Beneficiaries of qualified retirement plans know the value of stretching out distributions over life expectancy. Retirement plans may -- but don't have to -- offer stretch distributions to beneficiaries. Instead, many offer only a lump sum payout. And while surviving spouses have long been able to rollover qualified retirement plans to an individual retirement account (IRA) so as to stretch out distributions from the rollover IRA, nonspouse beneficiaries couldn't do this -- until the Pension Protection Act. Now, qualified plans are permitted to offer nonspouse beneficiaries the option of a direct rollover to an inherited IRA.

Unfortunately, the PPA did not make offering this option mandatory, so it remains to be seen how many plans will provide it. And a recent clarification from the Internal Revenue Service seems to have created an impediment to their doing so.

The IRS also issued guidance that managed to confuse practitioners about the relationship between the new direct rollover to an IRA and the so-called five-year rule. To clarify matters, the IRS issued a news release in a special February 13 edition of its publication Employee Plans News.

The five-year rule applies when a plan participant dies before reaching the required beginning date for distributions. It simply says that the retirement plan account must be liquidated within five years of the participant's death. The regulations interpret the deadline to mean December 31 of the year containing the fifth anniversary of the participant's death. There is no required minimum distribution (RMD) before the year when that deadline occurs, but the entire account balance becomes a RMD for that year.

Under a statutory exception to the five-year rule, distributions may be stretched out over a life expectancy. But certain conditions must be met: The plan must permit this; there must not have been an affirmative election to use the five-year rule; and the first RMD must be made by December 31 of the year following the year when the participant died.

In Employee Plan News, the IRS explains that once the transfer to an inherited IRA is made, the nonspouse beneficiary may treat the transferring qualified plan as if it permitted the life expectancy rule. This opens the door to life expectancy payouts. It also resolves the dilemma posed by Congress' apparent intention to allow the direct rollover as a way to get around many plans' lump-sum payouts and five-year rules versus the need for each and every qualified plan to follow strictly its own written terms.

The IRS news release cautions that the direct rollover to the inherited IRA must be completed by December 31 of the year following the participant's death. That means that nonspouse beneficiaries should act sooner rather than later, to allow time for the transfer to be completed by that date.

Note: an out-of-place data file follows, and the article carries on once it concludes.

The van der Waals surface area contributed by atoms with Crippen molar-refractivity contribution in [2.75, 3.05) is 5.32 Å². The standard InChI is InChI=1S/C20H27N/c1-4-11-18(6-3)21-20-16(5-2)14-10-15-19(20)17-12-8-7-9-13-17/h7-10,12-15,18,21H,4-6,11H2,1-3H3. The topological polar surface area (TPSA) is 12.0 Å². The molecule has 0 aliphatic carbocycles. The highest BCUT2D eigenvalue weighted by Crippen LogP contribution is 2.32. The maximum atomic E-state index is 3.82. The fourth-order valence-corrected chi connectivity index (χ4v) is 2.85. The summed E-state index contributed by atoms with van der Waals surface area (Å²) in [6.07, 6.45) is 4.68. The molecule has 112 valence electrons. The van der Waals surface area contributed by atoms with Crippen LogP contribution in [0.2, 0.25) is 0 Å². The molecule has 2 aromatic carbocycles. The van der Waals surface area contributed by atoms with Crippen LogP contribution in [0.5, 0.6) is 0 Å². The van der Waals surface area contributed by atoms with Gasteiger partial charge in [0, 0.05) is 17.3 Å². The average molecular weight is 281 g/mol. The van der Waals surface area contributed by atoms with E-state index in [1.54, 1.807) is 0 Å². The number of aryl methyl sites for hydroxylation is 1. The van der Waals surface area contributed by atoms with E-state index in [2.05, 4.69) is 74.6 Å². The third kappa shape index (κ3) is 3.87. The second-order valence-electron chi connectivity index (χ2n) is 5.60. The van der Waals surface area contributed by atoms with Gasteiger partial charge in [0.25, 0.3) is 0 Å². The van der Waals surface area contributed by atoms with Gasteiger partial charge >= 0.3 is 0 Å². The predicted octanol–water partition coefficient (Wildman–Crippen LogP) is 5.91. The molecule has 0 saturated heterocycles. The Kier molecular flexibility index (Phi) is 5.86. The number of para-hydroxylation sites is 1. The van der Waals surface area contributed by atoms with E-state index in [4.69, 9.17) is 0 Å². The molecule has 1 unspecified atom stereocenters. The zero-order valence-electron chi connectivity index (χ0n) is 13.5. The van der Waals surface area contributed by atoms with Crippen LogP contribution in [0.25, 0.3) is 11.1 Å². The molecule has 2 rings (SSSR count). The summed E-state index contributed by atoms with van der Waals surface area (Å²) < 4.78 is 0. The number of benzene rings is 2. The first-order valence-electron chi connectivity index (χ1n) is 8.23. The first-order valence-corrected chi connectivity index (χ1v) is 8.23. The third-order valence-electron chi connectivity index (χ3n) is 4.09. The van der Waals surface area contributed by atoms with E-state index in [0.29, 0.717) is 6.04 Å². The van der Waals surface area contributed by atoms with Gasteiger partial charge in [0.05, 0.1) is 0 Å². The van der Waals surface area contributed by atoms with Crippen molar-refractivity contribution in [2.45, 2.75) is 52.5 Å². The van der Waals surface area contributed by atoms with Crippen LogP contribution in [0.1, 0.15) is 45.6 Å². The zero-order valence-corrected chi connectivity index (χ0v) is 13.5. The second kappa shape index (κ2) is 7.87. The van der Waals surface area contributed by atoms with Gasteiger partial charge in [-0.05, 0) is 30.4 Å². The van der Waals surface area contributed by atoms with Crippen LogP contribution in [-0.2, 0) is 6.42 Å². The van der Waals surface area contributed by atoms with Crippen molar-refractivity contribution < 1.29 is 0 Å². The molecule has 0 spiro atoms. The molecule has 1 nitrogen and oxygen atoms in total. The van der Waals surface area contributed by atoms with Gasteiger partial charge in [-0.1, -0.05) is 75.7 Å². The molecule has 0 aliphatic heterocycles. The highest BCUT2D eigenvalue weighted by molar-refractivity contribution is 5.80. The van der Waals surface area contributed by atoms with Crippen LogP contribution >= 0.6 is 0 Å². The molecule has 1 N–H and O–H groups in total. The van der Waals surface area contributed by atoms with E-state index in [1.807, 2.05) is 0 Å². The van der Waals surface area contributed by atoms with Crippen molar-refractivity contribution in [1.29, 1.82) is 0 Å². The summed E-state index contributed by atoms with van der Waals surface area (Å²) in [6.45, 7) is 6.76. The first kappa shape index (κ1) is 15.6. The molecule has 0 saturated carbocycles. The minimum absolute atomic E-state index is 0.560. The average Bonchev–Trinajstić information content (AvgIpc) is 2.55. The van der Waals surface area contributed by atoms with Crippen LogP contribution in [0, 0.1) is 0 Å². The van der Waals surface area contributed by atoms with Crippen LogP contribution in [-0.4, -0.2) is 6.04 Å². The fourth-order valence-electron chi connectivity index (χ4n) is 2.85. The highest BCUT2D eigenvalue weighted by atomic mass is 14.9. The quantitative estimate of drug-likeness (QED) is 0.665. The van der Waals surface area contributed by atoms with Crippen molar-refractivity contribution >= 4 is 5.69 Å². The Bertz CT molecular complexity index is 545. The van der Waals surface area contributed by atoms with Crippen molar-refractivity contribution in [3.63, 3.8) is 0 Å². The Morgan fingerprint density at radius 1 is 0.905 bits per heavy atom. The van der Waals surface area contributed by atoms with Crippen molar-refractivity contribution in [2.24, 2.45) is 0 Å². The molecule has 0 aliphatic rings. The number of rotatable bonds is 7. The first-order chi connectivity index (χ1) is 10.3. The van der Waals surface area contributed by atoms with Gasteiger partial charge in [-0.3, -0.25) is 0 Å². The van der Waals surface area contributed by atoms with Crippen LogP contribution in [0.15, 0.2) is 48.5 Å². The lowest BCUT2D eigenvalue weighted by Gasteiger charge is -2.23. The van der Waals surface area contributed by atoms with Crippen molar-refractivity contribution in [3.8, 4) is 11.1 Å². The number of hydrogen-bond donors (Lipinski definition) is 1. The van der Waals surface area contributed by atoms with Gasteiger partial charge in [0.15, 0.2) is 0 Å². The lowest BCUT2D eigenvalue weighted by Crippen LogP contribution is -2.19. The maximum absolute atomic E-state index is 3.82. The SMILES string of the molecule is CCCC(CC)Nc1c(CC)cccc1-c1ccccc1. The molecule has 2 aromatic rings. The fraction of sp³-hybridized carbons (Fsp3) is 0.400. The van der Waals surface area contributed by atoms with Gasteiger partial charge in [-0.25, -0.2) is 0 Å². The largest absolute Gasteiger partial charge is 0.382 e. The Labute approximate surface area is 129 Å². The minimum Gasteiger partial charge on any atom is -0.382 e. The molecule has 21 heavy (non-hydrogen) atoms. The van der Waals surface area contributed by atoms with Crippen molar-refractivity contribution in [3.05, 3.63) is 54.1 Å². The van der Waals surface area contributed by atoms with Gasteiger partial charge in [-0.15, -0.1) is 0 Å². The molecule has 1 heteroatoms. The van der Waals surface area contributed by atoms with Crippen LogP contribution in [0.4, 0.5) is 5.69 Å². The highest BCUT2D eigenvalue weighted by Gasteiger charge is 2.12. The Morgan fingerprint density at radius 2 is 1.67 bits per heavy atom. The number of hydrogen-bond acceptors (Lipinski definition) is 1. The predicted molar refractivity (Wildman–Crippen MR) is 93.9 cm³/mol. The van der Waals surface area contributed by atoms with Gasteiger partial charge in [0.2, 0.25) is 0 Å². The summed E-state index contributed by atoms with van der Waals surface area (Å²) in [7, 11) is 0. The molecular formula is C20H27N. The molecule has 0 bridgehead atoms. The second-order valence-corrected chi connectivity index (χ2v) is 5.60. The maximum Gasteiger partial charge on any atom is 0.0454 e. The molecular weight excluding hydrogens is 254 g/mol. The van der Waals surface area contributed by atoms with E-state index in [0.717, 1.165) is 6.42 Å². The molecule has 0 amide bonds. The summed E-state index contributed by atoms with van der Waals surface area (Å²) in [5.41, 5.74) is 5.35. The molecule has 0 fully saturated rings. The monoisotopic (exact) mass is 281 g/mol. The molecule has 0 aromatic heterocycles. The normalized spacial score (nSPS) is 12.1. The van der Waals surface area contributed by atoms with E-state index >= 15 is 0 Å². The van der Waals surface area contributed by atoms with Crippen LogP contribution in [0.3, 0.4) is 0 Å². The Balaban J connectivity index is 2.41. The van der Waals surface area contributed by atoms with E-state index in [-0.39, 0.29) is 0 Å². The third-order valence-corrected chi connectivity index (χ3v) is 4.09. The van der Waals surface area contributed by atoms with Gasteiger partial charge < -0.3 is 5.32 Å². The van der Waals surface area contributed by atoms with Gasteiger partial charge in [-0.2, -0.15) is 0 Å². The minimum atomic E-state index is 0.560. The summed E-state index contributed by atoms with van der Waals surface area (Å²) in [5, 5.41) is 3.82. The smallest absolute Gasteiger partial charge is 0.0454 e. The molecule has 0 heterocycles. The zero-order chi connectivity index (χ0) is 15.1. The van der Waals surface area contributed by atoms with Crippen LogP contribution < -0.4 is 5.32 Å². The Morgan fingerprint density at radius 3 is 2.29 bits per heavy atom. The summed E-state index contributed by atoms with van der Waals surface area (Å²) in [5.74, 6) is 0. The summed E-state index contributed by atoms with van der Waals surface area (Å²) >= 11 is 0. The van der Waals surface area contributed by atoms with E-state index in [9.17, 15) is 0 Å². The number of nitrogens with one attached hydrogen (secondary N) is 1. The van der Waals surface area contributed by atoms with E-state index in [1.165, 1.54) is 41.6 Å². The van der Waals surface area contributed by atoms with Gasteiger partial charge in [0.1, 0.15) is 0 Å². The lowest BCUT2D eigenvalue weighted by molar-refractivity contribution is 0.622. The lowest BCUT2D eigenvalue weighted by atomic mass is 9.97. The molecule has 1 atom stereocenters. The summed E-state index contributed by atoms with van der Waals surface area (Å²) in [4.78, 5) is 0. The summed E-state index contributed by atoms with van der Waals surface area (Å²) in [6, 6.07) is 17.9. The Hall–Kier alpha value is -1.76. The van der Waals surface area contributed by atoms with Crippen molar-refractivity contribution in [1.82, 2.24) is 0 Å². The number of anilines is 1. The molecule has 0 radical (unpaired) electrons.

The IRS goes on to provide an example that is troubling in its interpretation of what the distributing plan must do when the direct rollover occurs during the year following the year of death. The example says that the distributing plan must make a distribution to the beneficiary of the first RMD based on the life expectancy rule. That amount cannot be transferred to the inherited IRA as part of the direct rollover.

Beneficiaries faced with either a lump sum distribution or a plan-mandated five-year rule should be able to make a direct rollover to an inherited IRA and have the choice after making the rollover whether to use the five-year rule or the life expectancy rule. The rollover itself should not preempt that decision by being treated as an election into the life expectancy rule, forcing the first RMD under that election.

To meet the terms and conditions of the distributing plan, the beneficiary may treat the plan as if it allows the life expectancy election, once the direct rollover to the inherited IRA is made. The only remaining condition is timely distribution of the first RMD. This condition may be met by the end of the year following the year of the participant's death, as with any inherited IRA. No life expectancy election has been made before that crucial first distribution is made, so there is no RMD at the time of the direct rollover from the distributing plan. Therefore, there is no need to impose upon the plan an RMD determination and distribution.

The example instead presupposes that the beneficiary has elected into life expectancy distributions by making the rollover, and so has created the first RMD before making the transfer. But this requires the plan to treat itself as though its terms permit the life expectancy exception when, in fact, that is not the case. Only the beneficiary is permitted this fiction, which is only possible after the direct transfer has occurred. Surely, any such fiction imposed on the plan administrator by reason of permitting the direct rollover will be unwelcome.

Prediction: imposing a requirement on plan administrators to determine an RMD that complicates the direct rollover and is contrary to the terms of the transferring plan's own governing instrument will discourage qualified plans from offering this valuable option to nonspouse beneficiaries. The IRS needs to drop this unnecessary requirement.

The IRS news release example also makes it clear that it is no longer possible to use a direct rollover to an inherited IRA to elect the life expectancy method, instead of the five-year method, if the plan participant died before the year 2006.

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